Another Gem from Seth Godin

Every person in your organization needs to wear a button.

And they can choose one of two. The choice is up to them, but they have to own it.

One button says, “I don’t care.”

The other button says, “I’d like to help.”

It’s entirely possible that you’ve managed your way into a bureaucracy that acts like it’s wearing the first button. If that’s true, admit it and have you and your team put on the buttons. You’ll save a lot of heartache by telling us and your co-workers the truth.

On the other hand, if you want the satisfaction that comes from wearing the second button, you’ve got to keep the promise.

Yeah, I’m looking at you Anthem Blue Cross and Blue Shield.

Health Insurance Rant

Health insurance enrollment declined among people who do not qualify for financial help under ObamaCare as premiums rose to make coverage less affordable, new federal data shows. 

The data released by the Centers for Medicare and Medicaid Services (CMS) on Monday shows that enrollment declined by 1.2 million people, or 24 percent, between 2017 and 2018 among people with incomes too high to qualify for ObamaCare subsidies.  [emphasis added]

In contrast, in the same period, enrollment ticked up by 300,000 people among those with lower incomes who did qualify for financial help under ObamaCare. The data illustrates that while ObamaCare remains stable given the subsidies available to lower-income people, premium increases helped drive away people with higher incomes, experts said.

Let’s read part of that quote again:

…enrollment declined by 1.2 million people, or 24 percent… among people with incomes too high to qualify for ObamaCare subsidies .

This does not surprise me in the least. Having been in the health insurance industry for over 25 years, I witnessed the change to Obamacare. It works great if you qualify for a subsidy, but it crushes you if you don’t. It’s simply unaffordable for many. Here’s a real-life example:

The cheapest Obamacare plan a family of five in my area can get will cost them over $2,600/month. That’s over $31,000/year! Did I mention it has a $6,600 deductible? So they’re in for a minimum of $37,600 before the insurance company pays a dime. How do they afford that?

Then there is the argument, “They probably make a lot of money since they don’t qualify for a subsidy” That’s relative, but let’s talk about it since you brought it up. There are two big problems with the subsidies and how they work.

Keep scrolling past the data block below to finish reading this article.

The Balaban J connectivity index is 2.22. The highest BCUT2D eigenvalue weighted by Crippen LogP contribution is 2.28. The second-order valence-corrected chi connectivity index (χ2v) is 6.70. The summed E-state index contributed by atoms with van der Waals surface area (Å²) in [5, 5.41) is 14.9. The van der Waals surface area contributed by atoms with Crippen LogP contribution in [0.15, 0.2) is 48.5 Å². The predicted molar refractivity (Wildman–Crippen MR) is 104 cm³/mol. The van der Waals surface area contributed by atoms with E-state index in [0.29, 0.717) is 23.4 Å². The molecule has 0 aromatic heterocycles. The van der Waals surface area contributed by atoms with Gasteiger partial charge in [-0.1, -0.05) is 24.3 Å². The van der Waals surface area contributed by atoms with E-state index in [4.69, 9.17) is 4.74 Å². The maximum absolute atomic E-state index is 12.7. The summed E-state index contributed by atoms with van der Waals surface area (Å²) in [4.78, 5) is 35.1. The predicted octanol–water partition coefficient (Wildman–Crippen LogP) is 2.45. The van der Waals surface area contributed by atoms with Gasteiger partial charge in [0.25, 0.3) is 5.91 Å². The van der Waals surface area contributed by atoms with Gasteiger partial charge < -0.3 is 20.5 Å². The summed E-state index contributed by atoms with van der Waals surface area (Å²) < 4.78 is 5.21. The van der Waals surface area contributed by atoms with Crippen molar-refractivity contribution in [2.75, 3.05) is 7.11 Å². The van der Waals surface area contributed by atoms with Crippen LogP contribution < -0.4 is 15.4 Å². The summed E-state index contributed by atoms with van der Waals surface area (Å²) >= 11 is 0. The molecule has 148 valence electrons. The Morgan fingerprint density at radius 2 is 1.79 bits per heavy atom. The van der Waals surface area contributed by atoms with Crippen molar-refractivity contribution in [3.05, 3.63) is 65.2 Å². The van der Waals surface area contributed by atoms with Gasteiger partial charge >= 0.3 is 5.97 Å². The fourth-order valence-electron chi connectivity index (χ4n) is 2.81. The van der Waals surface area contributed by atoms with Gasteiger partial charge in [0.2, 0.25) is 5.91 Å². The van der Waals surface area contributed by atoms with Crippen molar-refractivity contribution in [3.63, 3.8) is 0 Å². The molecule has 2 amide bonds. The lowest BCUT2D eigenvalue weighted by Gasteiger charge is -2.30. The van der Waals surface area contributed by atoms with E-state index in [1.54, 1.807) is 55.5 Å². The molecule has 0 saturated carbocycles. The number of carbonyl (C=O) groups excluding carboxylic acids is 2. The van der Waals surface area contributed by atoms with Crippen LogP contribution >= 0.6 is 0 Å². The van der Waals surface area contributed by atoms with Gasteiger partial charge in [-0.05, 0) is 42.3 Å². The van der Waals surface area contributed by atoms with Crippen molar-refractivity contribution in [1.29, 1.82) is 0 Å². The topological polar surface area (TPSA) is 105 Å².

1. If anyone in the family has health insurance offered to them by their employer and it’s affordable, then the family is not eligible for the subsidy. What’s affordable, you ask? If the employee’s portion of the premium is less than about 9.5% of his income it’s affordable. Since employers are penalized for offering coverage that is unaffordable, most employers work it out so the employee’s cost – for just the employee – is affordable. If the employee earns around $50,000/year and has health insurance offered to him that costs him less than about $400/month (just for him), it considered affordable by the Wizards of Smart in DC.
  2. The subsidy is supposed to gradually get smaller as you get closer to the income threshold for the subsidy, which is 400% of the Federal Poverty Limit. It worked fairly well in the beginning, but now the calculation is such that it is a cliff. For the family above, here are the subsidies at various family income amounts:
    • At $60,000 the monthly subsidy is up to $3,059
    • At $80,000 the monthly subsidy is up to $2,792
    • At $100,000 the monthly subsidy is up to $2,572
    • At $117,000 the monthly subsidy is up to $2,437
    • At $118,000 the monthly subsidy is $0

Look at the last two bullet points. That’s quite a cliff. And here’s how they make it even tougher. You have to predict your income for the year before the year begins!

Imagine you’re a salesman on commission and you’ve averaged about $100,000/year in income for the last several years. Congratulations! That’s a great income. You’ve been on Obamacare for the last several years and you’ve taken the subsidy you’re allowed and paying about $200/month in premiums. Everything is peachy.

In 2019 you knock the cover off the ball with your sales. You have a banner year. You’re going to easily clear $120,000 this year and you have talked to your wife about a big family vacation to celebrate.

Then you do your taxes. You find out a) you owe your $30,000 in subsidies back to the gubment, AND b) you have now have to pay the entire premium so your health insurance premiums next year go from $150-$200/month to $2,600/month. It happens. I’ve seen it happen. It’s not pretty.

Very few people know exactly how much they are going to make in the coming year. Job changes, extra money from a side job, spouse takes a part-time job (or gets more hours than they planned), or God forbid you get a raise!

So Old Man, what you would you do about it? That’s a question for another post, or series of them. This is just a rant to show one of the problems with Obamacare

NOTE: I generally refer to this health insurance as ACA coverage (Affordable Care Act). I talk about Obamacare in this post because that’s what it’s called in the article above.

Government Allocation of Resources is a Zero-Sum Game

More wisdom from Walter Williams.

It’s a rare occasion, if ever, that one sees the kind of conflict between wine, music and automobile lovers that we see about schooling issues. Why? While government allocation of resources is a zero-sum game – one person’s win is another’s loss – market allocation is not. Market allocation is a positive-sum game where everybody wins.

Here’s the full text:

Increased division is not Trump’s fault

Walter E. Williams: The greater the number of decisions made by gov’t, the greater the conflict